“Have you given any more thought to my proposal, Captain?” Beneath the distortion of eventual death, the woman looked almost as if she might have been beautiful once.
“Viola, please.” He gently pushed her aside with an exasperated sigh. “It hasn’t been so long since my wife left me. That grief is still too near for me to even consider such a request.”
“Well, you just let me know if you change your mind.” She nudged him in the side with her elbow and wagged her eyebrows, a gesture that was impossible to miss. The good captain’s face flushed pink with embarrassment, and he moved past her to the stairs to fetch himself a mug of mead to bury his troubles in.
Onóra sat in the corner with her bottle of wine for hours and just observed the people of Windhelm. She listened to their conversations, having discovered long ago that some of the juiciest gossip came directly from the townspeople, especially when they were oblivious to the stranger in the shadows. Windhelm’s residents were no less crazy than the people of Dawnstar, she realized rather quickly. They just drew their insanity from a different well. There was a serial killer on the loose in the city; someone had been preying upon the young women, cutting them down in the streets in the dead of night. Three young girls had already fallen under his knife, the strange symbols carved into their skin rumored to be necromantic in nature.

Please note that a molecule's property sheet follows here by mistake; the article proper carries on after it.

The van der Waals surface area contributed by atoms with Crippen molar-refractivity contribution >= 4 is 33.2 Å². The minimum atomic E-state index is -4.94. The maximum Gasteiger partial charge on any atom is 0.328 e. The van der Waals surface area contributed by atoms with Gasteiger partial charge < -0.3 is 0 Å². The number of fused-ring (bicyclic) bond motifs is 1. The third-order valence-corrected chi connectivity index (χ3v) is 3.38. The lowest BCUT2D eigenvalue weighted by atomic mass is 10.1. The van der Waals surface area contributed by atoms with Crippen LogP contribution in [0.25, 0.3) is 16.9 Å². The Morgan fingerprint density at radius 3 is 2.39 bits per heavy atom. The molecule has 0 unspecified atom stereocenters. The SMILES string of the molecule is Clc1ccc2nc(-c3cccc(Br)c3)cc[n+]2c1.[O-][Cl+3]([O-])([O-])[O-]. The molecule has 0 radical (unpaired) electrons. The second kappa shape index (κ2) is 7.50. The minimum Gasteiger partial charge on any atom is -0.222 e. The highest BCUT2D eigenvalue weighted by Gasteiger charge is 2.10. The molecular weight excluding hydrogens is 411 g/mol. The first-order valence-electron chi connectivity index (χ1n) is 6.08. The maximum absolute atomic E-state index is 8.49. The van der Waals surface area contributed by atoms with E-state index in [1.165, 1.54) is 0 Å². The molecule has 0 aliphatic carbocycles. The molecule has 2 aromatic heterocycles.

Were she not already on an errand to Riften, she might have stuck around to see if she could catch that killer and give him a sweet taste of his own bitter medicine. But catching a killer took time and she’d promised Erandur she would deliver his desperate missive in a timely fashion.
And then another tidbit caught her ear though and she found herself leaning forward to take a listen.
“Downright shame about the Aretino boy,” one woman shook her head. “After losing his father to that blasted war, his poor dear of a mother died of a broken heart, or so I heard it said. And that bumble-head of a steward up at The Palace of the Kings sent that frightened little boy off to Riften. I’d have looked after him. All they had to do was ask.”
“I heard he was back,” the man she gossiped to replied. “He’s back and he’s over there in his family’s old house performing the Black Sacrament, trying to call up the Dark Brotherhood to kill some old bag down at that orphanage.”
The Black Sacrament.
Those words definitely rang in Onóra’s ears. She didn’t think people even performed the Black Sacrament anymore in Skyrim, much to the Dread Lord’s dismay. Killers were hired through secret channels and whispered rumors, jobs handed down through the ranks of the Dark Brotherhood… though not for Onóra. She always seemed to know exactly where to find work. It was like the vengeful and wicked called to her and she followed the sound of their despair.
“This boy,” she spoke up for the first time since she’d sat down at that table in the corner, drawing the attention of everyone in the room. It was as if they hadn’t even realized she was there at all, a shadow among the shadows leaping out to frighten them like some ghoul. “What is his name?”
“What boy?” a suspicious Nord woman shook her head.
“The Aretino boy?”
“Aventus Aretino,” the man who’d been speaking with the gossiper confirmed. When he turned his head to look at her, she realized he was the same man who’d been harrassing the Dunmer just inside the gates. There was malice in his hard-steel eyes, an unspoken threat he was prepared to back up with his fists if need be. “Why? What’s it to you? Is he wanted by the Thalmor too?”
“I’ve no love for the Thalmor,” she assured him. “No more love for them than Ulfric Stormcloak.”
“Isn’t that just what a Thalmor spy would say to keep the hounds off her trail?”